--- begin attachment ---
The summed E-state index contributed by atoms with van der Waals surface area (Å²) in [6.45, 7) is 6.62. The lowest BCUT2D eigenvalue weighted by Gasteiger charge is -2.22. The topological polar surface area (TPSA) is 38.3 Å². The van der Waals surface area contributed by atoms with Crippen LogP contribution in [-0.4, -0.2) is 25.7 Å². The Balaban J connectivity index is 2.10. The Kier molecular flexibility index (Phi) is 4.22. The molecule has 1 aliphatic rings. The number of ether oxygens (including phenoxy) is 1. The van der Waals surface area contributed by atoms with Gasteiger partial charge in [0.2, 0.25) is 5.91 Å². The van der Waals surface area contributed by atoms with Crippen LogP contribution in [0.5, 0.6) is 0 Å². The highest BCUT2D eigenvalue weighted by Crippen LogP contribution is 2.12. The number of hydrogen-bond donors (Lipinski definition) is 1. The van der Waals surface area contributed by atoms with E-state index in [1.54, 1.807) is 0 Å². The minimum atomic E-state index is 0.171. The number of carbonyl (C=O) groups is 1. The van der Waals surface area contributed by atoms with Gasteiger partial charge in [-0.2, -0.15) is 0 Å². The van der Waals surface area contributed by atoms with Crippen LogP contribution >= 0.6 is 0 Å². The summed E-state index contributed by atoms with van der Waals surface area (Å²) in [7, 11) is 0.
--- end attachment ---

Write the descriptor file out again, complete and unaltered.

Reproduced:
The summed E-state index contributed by atoms with van der Waals surface area (Å²) in [6.45, 7) is 6.62. The lowest BCUT2D eigenvalue weighted by Gasteiger charge is -2.22. The topological polar surface area (TPSA) is 38.3 Å². The van der Waals surface area contributed by atoms with Crippen LogP contribution in [-0.4, -0.2) is 25.7 Å². The Balaban J connectivity index is 2.10. The Kier molecular flexibility index (Phi) is 4.22. The molecule has 1 aliphatic rings. The number of ether oxygens (including phenoxy) is 1. The van der Waals surface area contributed by atoms with Gasteiger partial charge in [0.2, 0.25) is 5.91 Å². The van der Waals surface area contributed by atoms with Crippen LogP contribution in [0.5, 0.6) is 0 Å². The highest BCUT2D eigenvalue weighted by Crippen LogP contribution is 2.12. The number of hydrogen-bond donors (Lipinski definition) is 1. The van der Waals surface area contributed by atoms with E-state index in [1.54, 1.807) is 0 Å². The minimum atomic E-state index is 0.171. The number of carbonyl (C=O) groups is 1. The van der Waals surface area contributed by atoms with Gasteiger partial charge in [-0.2, -0.15) is 0 Å². The van der Waals surface area contributed by atoms with Crippen LogP contribution >= 0.6 is 0 Å². The summed E-state index contributed by atoms with van der Waals surface area (Å²) in [7, 11) is 0.